Disease and Fantasy
Illness and disease are rare in the realm of fantasy, the only real dangers coming from supernatural maladies such as mummy rot, lycanthropy, or some other exotic ailment. In the medieval era, disease was rampant. But most gamers seldom want to delve into the nitty gritty level of realism that indulges in infuenza and other infections. These can be used to enhance a game, provided they are used judiciously and with a proper mindset.
Infection and disease becomes a burden on a game when every injury runs the risk of becoming gangrenous, and any peasant sneezing might carry some hideous plague. Games are intended to be fun, and not germaphobia and dramatic heroes suffering through a second bout of Goblin Diarrhea. A disease should be used ideally as a plot device, can’t go that way, the village ahead has been afflicted with Dragonpox and been quarantined by the King, or we need a magical potion to cure the outbreak of Snotbone fever in the highlands.
I did mention a proper mindset. In our modern way of thinking, we know that diseases are caused by microscopic viruses and bacteria. We also have access to hand sanitizers, vaccines, and know that washing our hands and disposable tissues help prevent the spread of disease. As little as a century or two ago, Influenza killed millions of people. Now children are innoculated against this disease yearly, and in most industrialized nations it is just a crummy week you spend sick on the couch. In more primitive nations, it still kills by the thousands. In the proper fantasy mindset, there are no viruses, no germs, nothing invisible that can’t be revealed by a spell.
As the scientificly proven method of disease transfer is not applicable in a fantasy setting, another sort of answer must be provided. Old cultures had differing opinions on what caused illness, and why it spread and methods of stopping it.
Demonic Forces - Illness is the taint of the infernal on the body, sinners suffer for their lack of purity, and the devout suffer to prove their faith. Demons spread the disease, and prayer and purification can cleanse the taint from the body.
Divine Forces - The God of Pestilence, or some other neutral type deity spreads disease to keep the population strong by weeding out the weak and infirm. Alternately, disease is a punishment from above, the wrath of an offended diety at impious humanity.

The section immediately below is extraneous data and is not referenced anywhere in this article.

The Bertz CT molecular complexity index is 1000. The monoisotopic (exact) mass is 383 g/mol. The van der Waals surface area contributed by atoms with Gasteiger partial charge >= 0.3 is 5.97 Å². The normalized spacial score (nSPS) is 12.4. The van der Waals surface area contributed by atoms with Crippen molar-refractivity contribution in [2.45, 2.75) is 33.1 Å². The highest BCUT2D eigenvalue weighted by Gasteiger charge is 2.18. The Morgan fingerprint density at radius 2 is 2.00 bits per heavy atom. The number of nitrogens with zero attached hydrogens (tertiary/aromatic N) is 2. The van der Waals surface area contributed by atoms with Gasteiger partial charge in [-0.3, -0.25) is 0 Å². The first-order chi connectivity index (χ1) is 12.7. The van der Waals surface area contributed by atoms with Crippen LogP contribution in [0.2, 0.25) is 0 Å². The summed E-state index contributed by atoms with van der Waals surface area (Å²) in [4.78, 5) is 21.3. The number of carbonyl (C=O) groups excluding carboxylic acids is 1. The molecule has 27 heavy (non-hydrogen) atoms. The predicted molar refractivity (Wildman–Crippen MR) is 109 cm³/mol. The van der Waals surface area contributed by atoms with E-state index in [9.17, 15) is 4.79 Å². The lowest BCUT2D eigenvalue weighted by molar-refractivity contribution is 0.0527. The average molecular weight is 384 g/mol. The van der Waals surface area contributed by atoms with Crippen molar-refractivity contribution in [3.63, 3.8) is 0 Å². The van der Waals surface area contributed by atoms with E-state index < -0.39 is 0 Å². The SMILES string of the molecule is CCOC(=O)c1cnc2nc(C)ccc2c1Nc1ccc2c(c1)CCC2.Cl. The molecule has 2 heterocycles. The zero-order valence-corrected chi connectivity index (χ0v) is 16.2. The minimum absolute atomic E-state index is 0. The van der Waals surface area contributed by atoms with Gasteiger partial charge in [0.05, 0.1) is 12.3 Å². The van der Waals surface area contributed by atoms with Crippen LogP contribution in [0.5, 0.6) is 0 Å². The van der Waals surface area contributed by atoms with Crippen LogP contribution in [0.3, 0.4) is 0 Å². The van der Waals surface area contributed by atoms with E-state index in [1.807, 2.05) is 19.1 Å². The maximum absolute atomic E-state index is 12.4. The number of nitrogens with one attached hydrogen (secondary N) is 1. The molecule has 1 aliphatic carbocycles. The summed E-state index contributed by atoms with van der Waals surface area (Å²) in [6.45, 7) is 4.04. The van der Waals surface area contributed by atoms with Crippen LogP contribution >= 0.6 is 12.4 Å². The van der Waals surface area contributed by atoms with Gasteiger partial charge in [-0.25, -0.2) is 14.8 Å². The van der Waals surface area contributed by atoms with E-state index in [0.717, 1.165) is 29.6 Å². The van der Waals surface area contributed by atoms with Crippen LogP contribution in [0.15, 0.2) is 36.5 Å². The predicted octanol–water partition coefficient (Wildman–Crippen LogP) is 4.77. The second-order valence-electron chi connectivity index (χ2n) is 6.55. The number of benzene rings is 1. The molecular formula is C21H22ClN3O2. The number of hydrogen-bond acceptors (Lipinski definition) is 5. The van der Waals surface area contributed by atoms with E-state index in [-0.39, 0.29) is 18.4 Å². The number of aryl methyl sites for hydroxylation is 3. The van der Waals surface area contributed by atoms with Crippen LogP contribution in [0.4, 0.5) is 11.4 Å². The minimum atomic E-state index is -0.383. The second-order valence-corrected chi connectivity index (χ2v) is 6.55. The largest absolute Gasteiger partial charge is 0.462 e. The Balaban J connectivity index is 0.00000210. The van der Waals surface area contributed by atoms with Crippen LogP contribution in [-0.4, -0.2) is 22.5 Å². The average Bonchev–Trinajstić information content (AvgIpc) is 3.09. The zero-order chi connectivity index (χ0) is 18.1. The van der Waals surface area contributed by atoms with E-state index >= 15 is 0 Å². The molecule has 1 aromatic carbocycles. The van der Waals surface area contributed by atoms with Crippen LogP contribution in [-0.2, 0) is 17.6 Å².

Magic - What can’t be easily explained is quite simply magic. An illness is caused by the sick person being hexed, jinxed, or cursed by a suitable practitioner of common magic.
An archaic and vague term, Ague is a fever that is accompanied by chills and hot flashes. This fever is generally attributed to inhaling unhealthy air, such as that found in swamps, marshes, crypts, and other unclean places. Generally not life threatening.
2. Abortus or Amblosis
The archaic term for miscarriage. Only afflicting women, this is considered among the worst of afflictions as it is physically and emotionally debilitating. It is also the root of the modern term abortion.
This vague illness causes a depletion of strength and vigor. Recuperation time is long, but is generally not life threatening. In most civilized areas it is rare, but in more primitive and feudal areas, it is almost always considered to be laziness on the part of the infected.
4. Amass, or Alastrim
The archaic term for variola minor, a lesser strain of smallpox. Over two weeks, the infected develops pus filled boils, fever, scabs, rashes and other general nastiness. The disease is minorly fatal with proper attention.
Mental retardation isn’t seen much in the fantastic setting, but there are plenty of folk who are rather slow of though, usually farmers, blacksmiths, or soldiers of large size and impressive armor. Could also be Ogre’s Disease.
6. Angina Maligna or Hogskin Angina
Best described as a malignant sore throat, this disease can spread to the lungs where it rapidly becomes pneumonia and leads to death by suffocation. In modern terms, this is Diphtheria. Angina refers to a feeling of constriction or suffocation.
? Community Contributions (1)-1
Lunacy was believed to be an affliction where the moon's face drove the weak-minded into fits of madness. Behavior associated with menstrual cycles also led to the idea of 'hysteria' or madness caused by internal organs. A village could be normal every time the adventurers pass through, but rumors might persist: a bare dozen travelers per year disappear on the road through this village.
Vibrio Vulnificus (and other Vibrio infections) are spread by the bites of reptiles such as alligators and would be attributed to poison or venom. The wound site turns black, green, or purple and swells. Skin near the wound develops pustules and boils, and the victim runs a high fever. Without treatment the limb might fall off -- but the time frame is long enough to spur a 'save the fighter's arm!' side quest. Kobolds, dragonkin, drakes, and other reptiles could spread disease instead of generic 'poison damage' if they live somewhere particularly septic like a swamp.
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? Responses (4)-4
I see what your saying about useing Disease as a plot device, good idea.
Nice but not fully finished.
Indeed and obviously
Going to add this to The Workshop region. An idea I'm working on to spur collaboration.